Nearly everyone attempts at least a portion of the 1.3-mile Tower Trail. It’s fully paved and ushers visitors around the base of the monument. The path passes the hulking rocks at the base of the power and offers pretty views of the surrounding countryside. Since the path starts right in the parking lot and there are benches along the way, so it’s the go-to hike for those with limited mobility or time.
If you want to go deeper, there are other trails to try. Rustling cottonwood leaves provide the soundtrack to the steep climbs and pastoral Belle Fourche River valley scenes along the Red Beds Trail. We nod to a couple at the beginning of our trek, but we have most of the 2.8-mile loop to ourselves. Only the prayer flags, which wave like colorful pennants from the dancing tree branches, remind us that others have been here too.
Seduced by the solitude, we push deeper into the wild spaces. My husband hoists our son onto his shoulders and we set off down the Joyner Ridge Trail. We see no other hikers on the 1.5-mile loop, just striking views of the monument, painted with the vivid oranges and pinks of sunset light.
The face of the rock changes with the light, shifting from flaxen gray to rosy amber, then a rich orange at sunset. Purple shadows emerge as the last rays of daylight fade.
Steven Spielberg chose Devils Tower as the site where aliens descended in “Close Encounter of the Third Kind,” and it’s easy to see why. In the dying light, it is an ethereal place. All the informative plaques can’t hide that this rock in the middle of the American west is an otherworldly place.
The stargazers descend in the darkness, their red flashlights bobbing in the distance as their pupils adjust to the same blackness that will soon envelop me at our campsite. It is still hot after sundown, but cool inside our tipi, so I’m sound asleep when the headlights pierce the darkness and my new neighbors loudly clamor for their own tipi around midnight. I curse out loud as I stumble outside, hoping that my presence will remind them to keep their voices down to a dull roar. When I look over their heads, my irritation turns to wonder.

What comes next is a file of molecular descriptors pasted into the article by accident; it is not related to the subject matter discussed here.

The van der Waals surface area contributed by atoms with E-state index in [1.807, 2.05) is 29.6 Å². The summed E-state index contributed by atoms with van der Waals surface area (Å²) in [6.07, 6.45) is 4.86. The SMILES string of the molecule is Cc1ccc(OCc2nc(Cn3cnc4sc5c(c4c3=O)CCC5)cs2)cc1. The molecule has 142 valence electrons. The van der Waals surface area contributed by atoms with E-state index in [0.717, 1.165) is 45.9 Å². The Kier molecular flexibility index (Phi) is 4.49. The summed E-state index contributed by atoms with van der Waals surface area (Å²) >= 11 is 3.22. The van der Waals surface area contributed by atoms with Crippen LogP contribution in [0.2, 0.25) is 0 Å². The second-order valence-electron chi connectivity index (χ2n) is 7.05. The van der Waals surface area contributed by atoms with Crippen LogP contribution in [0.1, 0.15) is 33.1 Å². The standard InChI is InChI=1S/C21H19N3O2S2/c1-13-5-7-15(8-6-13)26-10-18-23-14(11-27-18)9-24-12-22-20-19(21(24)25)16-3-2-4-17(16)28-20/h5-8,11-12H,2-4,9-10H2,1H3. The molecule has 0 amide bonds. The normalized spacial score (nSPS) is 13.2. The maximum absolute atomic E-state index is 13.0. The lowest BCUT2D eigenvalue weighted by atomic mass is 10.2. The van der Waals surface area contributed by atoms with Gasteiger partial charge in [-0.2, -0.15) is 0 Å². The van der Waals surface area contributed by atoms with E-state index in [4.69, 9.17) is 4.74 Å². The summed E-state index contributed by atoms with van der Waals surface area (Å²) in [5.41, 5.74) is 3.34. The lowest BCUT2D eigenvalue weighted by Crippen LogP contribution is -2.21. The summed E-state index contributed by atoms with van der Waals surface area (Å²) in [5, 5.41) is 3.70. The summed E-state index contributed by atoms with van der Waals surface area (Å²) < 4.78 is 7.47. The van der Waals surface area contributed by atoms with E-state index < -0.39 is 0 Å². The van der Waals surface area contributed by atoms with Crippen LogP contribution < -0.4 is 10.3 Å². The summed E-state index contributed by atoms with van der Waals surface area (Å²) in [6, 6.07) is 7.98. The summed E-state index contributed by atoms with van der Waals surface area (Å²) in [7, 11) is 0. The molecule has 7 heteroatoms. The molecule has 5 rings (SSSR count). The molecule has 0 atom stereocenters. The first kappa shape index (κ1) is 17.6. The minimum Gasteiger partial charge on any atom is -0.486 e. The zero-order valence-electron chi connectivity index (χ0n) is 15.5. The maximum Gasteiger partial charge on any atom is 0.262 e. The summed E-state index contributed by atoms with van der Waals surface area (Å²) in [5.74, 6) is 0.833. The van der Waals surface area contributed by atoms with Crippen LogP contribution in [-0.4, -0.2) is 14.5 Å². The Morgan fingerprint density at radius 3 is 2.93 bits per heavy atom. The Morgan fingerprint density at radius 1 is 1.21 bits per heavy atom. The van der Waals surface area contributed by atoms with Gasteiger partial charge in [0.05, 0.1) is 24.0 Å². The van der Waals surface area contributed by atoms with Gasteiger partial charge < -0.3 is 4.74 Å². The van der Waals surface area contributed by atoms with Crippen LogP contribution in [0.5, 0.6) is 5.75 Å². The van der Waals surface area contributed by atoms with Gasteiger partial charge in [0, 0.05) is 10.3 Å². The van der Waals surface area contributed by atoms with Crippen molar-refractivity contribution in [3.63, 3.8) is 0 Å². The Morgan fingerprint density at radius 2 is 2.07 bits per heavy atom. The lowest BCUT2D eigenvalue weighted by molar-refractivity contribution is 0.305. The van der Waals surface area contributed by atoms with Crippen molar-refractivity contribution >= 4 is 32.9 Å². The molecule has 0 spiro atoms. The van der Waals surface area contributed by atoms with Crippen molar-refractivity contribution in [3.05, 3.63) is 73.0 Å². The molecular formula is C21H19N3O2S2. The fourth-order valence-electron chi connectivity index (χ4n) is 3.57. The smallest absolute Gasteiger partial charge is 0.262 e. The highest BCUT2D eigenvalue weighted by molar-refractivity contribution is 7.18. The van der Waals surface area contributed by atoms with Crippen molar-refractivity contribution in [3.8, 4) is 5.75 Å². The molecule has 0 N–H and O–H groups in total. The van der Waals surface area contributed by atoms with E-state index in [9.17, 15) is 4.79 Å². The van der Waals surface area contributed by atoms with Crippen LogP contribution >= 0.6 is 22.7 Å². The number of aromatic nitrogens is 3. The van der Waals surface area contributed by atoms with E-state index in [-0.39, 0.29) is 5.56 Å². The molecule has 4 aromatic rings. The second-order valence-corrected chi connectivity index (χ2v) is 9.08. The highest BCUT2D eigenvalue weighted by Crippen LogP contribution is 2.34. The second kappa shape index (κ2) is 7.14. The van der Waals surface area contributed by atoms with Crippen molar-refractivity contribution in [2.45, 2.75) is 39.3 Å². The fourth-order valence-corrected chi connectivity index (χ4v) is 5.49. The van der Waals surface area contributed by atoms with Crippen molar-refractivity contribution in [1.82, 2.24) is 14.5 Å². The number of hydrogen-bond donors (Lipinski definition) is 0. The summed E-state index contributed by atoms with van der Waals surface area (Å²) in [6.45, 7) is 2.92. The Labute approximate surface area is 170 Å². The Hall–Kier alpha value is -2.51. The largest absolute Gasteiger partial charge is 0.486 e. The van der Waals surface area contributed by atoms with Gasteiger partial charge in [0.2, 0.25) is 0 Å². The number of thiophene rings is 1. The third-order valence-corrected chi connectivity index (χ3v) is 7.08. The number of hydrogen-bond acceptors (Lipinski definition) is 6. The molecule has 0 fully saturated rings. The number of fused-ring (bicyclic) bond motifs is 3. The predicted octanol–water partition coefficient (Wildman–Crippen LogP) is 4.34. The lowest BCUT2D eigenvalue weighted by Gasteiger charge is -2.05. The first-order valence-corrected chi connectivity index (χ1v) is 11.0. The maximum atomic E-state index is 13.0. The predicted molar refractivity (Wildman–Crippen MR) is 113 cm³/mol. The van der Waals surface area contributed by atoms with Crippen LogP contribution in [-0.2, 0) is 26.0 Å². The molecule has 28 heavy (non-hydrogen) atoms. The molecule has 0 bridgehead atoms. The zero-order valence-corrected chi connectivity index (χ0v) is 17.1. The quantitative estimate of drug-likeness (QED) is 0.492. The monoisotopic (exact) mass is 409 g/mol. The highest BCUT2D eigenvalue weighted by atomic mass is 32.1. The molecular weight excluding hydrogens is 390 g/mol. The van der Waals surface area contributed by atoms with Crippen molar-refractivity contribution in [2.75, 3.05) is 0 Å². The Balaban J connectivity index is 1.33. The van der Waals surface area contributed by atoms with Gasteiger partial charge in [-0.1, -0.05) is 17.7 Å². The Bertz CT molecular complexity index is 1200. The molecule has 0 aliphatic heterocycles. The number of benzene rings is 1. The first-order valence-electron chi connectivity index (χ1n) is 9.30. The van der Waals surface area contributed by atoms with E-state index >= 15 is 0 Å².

I have grown up under dark skies, spent my formative years on the outskirts of a tiny town where light pollution was minimal. The stars were old friends I could visit anytime by popping out my back door. But I have never seen skies like these.
The shadows are rich and rippling, the Milky Way a sparkling carpet of light. I gasp, right out loud, at the shock seeing something so familiar in a completely new way. It is silent now. I sit down on the bench outside my tipi and stare through a veil of unexpected tears.
There is nothing here but earth and sky. But as the first Great Plains people knew, that is enough. That is everything.
What about you?
What do you love about this monument?
What do you call this place and why?
Do you think we should revert back to indigenous names? Why or why not?
Which are your favorite places to hike?
What are your stargazing or hiking tips?
What’s your favorite national monument?